Among his teachers have been bass players from the Rochester Philharmonic, New York City Ballet Orchestra, and the Houston Symphony. David performed seven seasons with the Houston Civic Symphony and the Houston Sinfonietta, and has played with Portland Columbia Symphony since 1989. Demonstrating the versatility of the double bass, he has also played in a big band, a cowboy band, a blues band, and in pit orchestras for musicals.
David is a retired mechanical engineer, and holds 43 patents. When not practicing, he enjoys biking, hiking, kayaking, and restoring an old house with his biggest fan, Katie.
David Knaub’s chair is sponsored by Bass Angels
Flutist Adam Eccleston has gained international recognition as a soloist, recitalist, chamber and orchestral musician. At 19 years old, he made his solo debut in New York performing Borne Carmen Fantasy for Flute and Orchestra. He is the winner of multiple awards including the New York Flute Club Competition and most recently, First Prize in the 2021 Golden Classical Music Award International Competition for which he was featured at Carnegie Hall. Adam is the Artist in Residence Emeritus for All Classical Portland Radio Station and sits as Chair of the Recording Inclusivity Initiative. He is also a Radio Host and Producer for the station. Adam can also be seen performing with the Oregon Symphony.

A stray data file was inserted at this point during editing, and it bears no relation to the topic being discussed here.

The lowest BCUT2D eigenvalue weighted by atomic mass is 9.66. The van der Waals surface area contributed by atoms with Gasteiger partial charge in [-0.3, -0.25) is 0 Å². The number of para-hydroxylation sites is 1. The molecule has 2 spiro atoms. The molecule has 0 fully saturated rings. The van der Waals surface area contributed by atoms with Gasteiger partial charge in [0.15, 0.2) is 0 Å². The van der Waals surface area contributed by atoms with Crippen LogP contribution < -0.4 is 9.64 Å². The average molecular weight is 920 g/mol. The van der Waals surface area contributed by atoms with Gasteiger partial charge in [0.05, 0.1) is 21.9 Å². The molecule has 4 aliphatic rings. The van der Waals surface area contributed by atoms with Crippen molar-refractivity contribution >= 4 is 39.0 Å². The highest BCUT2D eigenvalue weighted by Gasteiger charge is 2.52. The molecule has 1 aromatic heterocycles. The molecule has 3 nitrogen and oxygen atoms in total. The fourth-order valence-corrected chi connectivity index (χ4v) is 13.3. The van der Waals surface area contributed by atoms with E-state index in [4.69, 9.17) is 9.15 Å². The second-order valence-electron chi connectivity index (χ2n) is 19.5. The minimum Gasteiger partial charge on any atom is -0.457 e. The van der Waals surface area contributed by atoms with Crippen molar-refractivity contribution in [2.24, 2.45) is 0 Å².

A firm supporter of arts education, Adam Eccleston has worked extensively with social change organizations such as, BRAVO Youth Orchestras, where he is the Director of Orchestral Programs. He is a faculty member of the Global Leaders Program that empowers arts changemakers to grow organizations that impact communities.